I’d heard lots of positive reports about Brooklyn’s (does Brooklyn have any residents who AREN’T in a band?) Parquet Courts, and if they were the only band I saw all day, they alone would have been worth the brutal price of watching music on the East River with the Brooklyn Bridge in the background. Besides their catchy single “Stoned and Starving” being my new self-appointed theme song, their guitar hook heavy and distortion laden brand of “indie-rock” hit the mark on all levels. They struck me as a cross between Sonic Youth and Rival Schools, great song-writing and straight up rock and roll with a punk edge to it.
The next set proved to be my personal favorite performance of the day. The Men, from, you guessed it, Brooklyn, were five guys who played like it was the last show of their lives. I’ve heard them described alternatively as noise-rock, post-hardcore, garage-punk and alt-country so apparently nobody knows how to describe their sound. One guy was playing slide guitar which I guess is where the country reference came in but other than that it was five guys playing their asses off, a vocalist who sounded like Lemmy and a sick cover of I Wanna Be Your Dog that whipped the crowd into a frenzy and included a guest saxophonist. I’m not crazy about the name but I will definitely be at their next New York show, they are one hell of a band.
Reigning Sound from Asheville by way of Memphis, composed of former members of Memphis garage-punk legends Compulsive Gamblers and the Oblivians, came up next and were the perfect next-to-last act for a crowd that had been drinking beer in the sun all day. With a retro sound that hearkens back to 50’s rock-n-roll and soul, frontman Greg Cartwright and company gave the already raucous crowd the perfect drinking and dancing music to rock out to before the relatively more staid headliner of the day.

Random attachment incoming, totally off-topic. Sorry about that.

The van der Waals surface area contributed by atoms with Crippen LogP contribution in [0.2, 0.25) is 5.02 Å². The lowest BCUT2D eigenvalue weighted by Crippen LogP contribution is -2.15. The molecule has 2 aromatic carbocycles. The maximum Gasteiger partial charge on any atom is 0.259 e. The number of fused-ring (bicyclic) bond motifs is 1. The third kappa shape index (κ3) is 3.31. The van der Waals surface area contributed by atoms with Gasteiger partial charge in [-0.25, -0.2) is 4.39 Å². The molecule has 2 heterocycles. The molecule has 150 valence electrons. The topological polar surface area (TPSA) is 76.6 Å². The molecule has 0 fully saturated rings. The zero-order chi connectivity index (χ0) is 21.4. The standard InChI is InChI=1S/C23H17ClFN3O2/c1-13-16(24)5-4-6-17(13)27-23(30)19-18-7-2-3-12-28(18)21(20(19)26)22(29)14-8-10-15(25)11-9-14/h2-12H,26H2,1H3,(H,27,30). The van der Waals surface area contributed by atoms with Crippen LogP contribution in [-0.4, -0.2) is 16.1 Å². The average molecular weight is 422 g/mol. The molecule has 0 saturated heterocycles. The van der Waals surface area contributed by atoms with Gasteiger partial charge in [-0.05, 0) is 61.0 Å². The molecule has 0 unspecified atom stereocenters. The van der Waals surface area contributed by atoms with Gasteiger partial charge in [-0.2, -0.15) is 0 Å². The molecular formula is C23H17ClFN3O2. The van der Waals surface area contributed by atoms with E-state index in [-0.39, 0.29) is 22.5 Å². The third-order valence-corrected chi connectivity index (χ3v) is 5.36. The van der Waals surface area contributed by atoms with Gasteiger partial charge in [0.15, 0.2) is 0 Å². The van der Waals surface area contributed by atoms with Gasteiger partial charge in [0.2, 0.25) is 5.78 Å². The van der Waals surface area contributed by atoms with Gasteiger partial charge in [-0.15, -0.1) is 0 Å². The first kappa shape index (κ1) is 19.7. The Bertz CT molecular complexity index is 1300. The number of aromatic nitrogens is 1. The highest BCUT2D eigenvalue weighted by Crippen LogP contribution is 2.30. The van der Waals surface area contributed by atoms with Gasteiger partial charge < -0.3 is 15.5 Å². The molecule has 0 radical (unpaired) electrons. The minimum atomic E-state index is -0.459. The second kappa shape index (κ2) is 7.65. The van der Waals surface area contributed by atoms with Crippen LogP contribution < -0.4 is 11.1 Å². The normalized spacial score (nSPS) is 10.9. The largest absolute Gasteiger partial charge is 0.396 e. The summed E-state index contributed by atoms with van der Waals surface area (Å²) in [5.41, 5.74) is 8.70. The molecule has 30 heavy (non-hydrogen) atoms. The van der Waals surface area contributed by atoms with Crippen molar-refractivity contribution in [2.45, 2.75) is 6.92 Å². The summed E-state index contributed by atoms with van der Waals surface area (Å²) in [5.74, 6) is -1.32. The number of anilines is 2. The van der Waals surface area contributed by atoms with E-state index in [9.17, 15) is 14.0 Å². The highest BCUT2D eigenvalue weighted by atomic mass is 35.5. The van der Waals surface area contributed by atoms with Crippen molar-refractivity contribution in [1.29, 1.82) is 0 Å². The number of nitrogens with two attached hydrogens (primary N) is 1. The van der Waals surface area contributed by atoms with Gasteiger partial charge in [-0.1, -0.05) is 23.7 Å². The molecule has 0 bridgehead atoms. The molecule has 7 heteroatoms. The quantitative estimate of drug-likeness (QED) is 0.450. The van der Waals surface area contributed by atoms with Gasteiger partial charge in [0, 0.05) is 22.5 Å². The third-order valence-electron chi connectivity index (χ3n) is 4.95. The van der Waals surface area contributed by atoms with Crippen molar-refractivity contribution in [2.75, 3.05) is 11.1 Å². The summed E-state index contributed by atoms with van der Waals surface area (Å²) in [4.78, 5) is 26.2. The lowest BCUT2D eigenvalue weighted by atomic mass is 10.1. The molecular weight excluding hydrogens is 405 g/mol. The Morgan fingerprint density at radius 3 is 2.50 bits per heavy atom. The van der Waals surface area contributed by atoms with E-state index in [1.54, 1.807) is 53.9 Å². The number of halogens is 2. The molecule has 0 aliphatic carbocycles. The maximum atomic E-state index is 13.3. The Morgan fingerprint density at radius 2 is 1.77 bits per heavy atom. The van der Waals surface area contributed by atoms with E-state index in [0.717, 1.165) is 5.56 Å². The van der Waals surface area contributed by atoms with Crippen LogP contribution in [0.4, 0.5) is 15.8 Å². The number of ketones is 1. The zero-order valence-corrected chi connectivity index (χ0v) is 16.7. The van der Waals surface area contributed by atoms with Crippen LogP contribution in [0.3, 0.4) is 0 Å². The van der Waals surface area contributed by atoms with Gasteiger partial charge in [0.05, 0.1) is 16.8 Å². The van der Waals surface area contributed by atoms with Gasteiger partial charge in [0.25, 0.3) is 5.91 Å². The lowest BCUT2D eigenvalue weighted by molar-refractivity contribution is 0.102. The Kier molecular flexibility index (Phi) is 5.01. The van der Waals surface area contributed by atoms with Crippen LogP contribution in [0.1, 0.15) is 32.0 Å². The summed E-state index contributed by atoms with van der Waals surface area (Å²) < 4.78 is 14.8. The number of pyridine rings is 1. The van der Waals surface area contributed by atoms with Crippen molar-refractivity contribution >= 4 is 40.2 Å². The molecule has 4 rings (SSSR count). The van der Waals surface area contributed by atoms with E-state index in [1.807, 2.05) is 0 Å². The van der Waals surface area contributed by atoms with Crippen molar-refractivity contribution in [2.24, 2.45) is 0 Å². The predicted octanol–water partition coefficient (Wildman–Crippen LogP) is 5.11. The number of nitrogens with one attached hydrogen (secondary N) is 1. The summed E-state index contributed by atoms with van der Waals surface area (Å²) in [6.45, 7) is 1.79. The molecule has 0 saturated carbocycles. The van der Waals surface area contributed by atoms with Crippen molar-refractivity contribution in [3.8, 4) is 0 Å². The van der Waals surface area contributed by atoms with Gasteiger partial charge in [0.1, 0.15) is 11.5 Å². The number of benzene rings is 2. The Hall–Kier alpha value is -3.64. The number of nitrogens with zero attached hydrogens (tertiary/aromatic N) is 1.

The majority of the large crowd were obviously there to see Kurt Vile, his reputation deservedly keeps growing, with every New York performance he does selling out almost immediately. His new album Wakin’ on a Pretty Daze is on every music critic’s best of list, and he seems to have hit a stride of making beautiful psychedelic folk that you can make out to or get drunk mourning the person you used to make out with, in equal parts. I always envisioned him as being a gloomy sort of guy based on his music, but seeing him walking around during the day, smile on his face, toddler daughter on his shoulder, he looked like he’s at a happy place in his life. He’s assembled a terrific backing band in the Violators and his set included both songs from the new album as a well as fan favorites from previous albums. His set was a great way to end a gorgeous NYC day, and a festival that showcased an outstanding range of talent. Bravo to the Village Voice for pulling it off and proving what a relevant arbiter of culture they still are in NYC.